If there is one thing that’s likely to suck the energy out of you, it’s having to come up with something for dinner every single night!
Written by Beth MacDonald
If that’s not bad enough, being asked “what’s for dinner?” or “when is dinner going to be ready?” both also top the list. And then the very worst of all, going through ALL that and having little noses turned up at whatever nutritious creation has been placed before them.
Forget a poorly rated energy efficient appliance; it’s those endless questions that are bound to make a tired parent feel like they are running on a measly one star rating.
But with a few tricks you can create some shortcuts for yourself that will save you time (and sanity), as well as make the most of your kitchen appliances to help save you money on your energy bill.
Prepare, plan and attack
The key to reducing both food and time wastage is preparing ahead. Boring I know, and definitely something that I need to work on, but a little time and thinking can make a big difference in the long run.
1. Prepare for the week ahead
On the day you normally do your shopping, take the time to sit down and open up those cook books that sit on your shelves or read through those bookmarked posts on your favourite blogs and PLAN your meals for the week ahead.
Taking just 15 mins to do some planning will help save you from making extra purchases throughout the week, or loading your trolly up with things you won’t use; saving you both money and time wastage in the long run.
It might even stop the constant questioning if you keep a copy displayed in the kitchen. Everyone knows what’s happening in advance and you can even get some new recipes on rotation.
2. Attack in one session
Plan things that you can prep in advance and that will keep well for the week ahead: biscuits or muffins for school lunch boxes, soups, quiches or sausage rolls that can be stored in the fridge for lunches and dinners, or even thrown into the freezer for those nights when you just can’t be bothered.
If you do pop things in the freezer, try and remember to pull the frozen meals out as early as possible. The more thawed they are, the less cooking time they’ll need. Less cooking time, generally means less energy used. Win win.
With one cooking session you are also using the oven just the once. Try to keep your oven closed until the very last moment as the temperature drops by 14°C to 20°C each time it is opened.
This focused cooking will set you up for the week ahead and help you feel virtuous and on top of one area (there are probably many other areas that we all fall behind on, so let’s get one sorted!)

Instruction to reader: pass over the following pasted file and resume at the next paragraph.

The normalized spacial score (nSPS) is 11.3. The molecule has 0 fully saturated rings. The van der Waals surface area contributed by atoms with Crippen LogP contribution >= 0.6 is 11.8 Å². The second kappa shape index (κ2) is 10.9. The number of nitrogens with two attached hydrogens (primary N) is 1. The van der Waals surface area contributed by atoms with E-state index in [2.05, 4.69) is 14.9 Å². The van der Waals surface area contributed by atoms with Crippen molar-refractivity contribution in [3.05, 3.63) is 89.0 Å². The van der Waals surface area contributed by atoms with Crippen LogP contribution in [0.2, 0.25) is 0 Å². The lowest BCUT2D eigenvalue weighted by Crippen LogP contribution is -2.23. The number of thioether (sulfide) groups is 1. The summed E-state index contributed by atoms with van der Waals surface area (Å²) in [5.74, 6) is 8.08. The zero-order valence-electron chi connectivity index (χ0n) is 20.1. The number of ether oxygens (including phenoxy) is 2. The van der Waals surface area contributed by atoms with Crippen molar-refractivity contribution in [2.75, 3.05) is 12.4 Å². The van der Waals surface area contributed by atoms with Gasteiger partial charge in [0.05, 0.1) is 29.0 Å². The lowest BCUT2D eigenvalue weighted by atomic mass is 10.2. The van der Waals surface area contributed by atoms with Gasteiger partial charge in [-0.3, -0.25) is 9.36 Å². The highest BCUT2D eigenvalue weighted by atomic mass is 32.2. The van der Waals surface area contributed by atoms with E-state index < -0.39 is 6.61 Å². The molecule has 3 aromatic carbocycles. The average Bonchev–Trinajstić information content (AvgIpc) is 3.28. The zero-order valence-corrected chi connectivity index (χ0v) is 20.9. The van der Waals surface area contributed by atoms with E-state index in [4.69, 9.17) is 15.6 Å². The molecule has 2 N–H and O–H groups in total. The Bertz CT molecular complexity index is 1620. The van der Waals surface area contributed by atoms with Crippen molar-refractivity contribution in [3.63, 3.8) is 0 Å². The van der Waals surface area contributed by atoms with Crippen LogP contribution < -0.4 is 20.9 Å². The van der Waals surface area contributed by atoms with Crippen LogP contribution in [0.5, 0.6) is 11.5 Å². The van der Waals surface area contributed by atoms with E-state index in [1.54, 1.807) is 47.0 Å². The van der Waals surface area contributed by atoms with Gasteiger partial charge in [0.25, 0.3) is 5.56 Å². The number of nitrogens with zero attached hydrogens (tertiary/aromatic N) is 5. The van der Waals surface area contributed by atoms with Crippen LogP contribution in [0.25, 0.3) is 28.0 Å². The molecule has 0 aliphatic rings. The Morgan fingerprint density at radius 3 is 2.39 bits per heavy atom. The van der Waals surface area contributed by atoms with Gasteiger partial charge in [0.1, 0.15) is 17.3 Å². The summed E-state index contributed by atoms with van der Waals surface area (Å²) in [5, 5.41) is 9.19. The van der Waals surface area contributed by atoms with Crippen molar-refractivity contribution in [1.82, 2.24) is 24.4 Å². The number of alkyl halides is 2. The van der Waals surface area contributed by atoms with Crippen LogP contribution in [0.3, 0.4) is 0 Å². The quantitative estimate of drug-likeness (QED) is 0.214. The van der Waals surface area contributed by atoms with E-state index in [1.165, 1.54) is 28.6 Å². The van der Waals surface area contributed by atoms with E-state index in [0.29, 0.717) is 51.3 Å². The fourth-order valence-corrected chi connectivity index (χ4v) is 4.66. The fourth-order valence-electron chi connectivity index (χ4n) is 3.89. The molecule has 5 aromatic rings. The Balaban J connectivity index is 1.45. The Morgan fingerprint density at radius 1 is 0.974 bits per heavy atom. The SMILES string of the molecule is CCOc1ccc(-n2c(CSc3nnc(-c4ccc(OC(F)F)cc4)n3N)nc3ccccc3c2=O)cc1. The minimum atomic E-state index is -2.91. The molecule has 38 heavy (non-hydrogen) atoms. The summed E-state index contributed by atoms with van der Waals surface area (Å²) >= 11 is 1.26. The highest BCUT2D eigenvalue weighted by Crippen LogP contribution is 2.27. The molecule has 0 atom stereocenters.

One thing different ways
When thinking about your weekly menu, try and think laterally about other ways the same ingredients can be used in meals. Focusing on one ingredient that can be prepared in one cooking session will make you more creative and should save you time and energy.
I like to cook up a batch of roasted veggies to use throughout the week, especially in lunches for my husband and I, as we’re both working from home. A batch of sweet potatoes can be used in frittatas, salads, wraps and sandwiches or just as a healthy snack.
Try preparing a bag of peeled veggies to sit in a bag in the fridge marinating, which can then be thrown into the baking dish for dinner, or a midweek lunch . One session of peeling beats several smaller ones.
When cooking, be sure pots and pans completely cover your hotplates and if possible, cook with lids on to achieve better cooking results, as well as reduced evaporation and smells.
Take it outside
Do yourself a favour and get acquainted with your BBQ. Don’t wait for the man of the house – or whoever usually does this job. It’s a great way to cook during the week for the family with less mess (and smells) and a great way to use gas instead of your normal electric appliances in the kitchen.
Remember to make sure any food spilled during cooking is cleaned up afterwards, which will help ensure a constant and even gas distribution/flame size for cooking.
With a little pre-planning and organisation your weekly cooking efforts will seem much easier to cope with. And hopefully you’ll even eat a little healthier and save some money in the process by using your kitchen a little more efficiently.
You can find more ideas on ways to maximise efficiency in the kitchen here.
About the author
Beth blogs daily over at her blog BabyMac where she shares stories of her family life in the country in the Southern Highlands of NSW. She loves freshly mopped floors, flowers, pork and champagne, cushions and clean sheets day.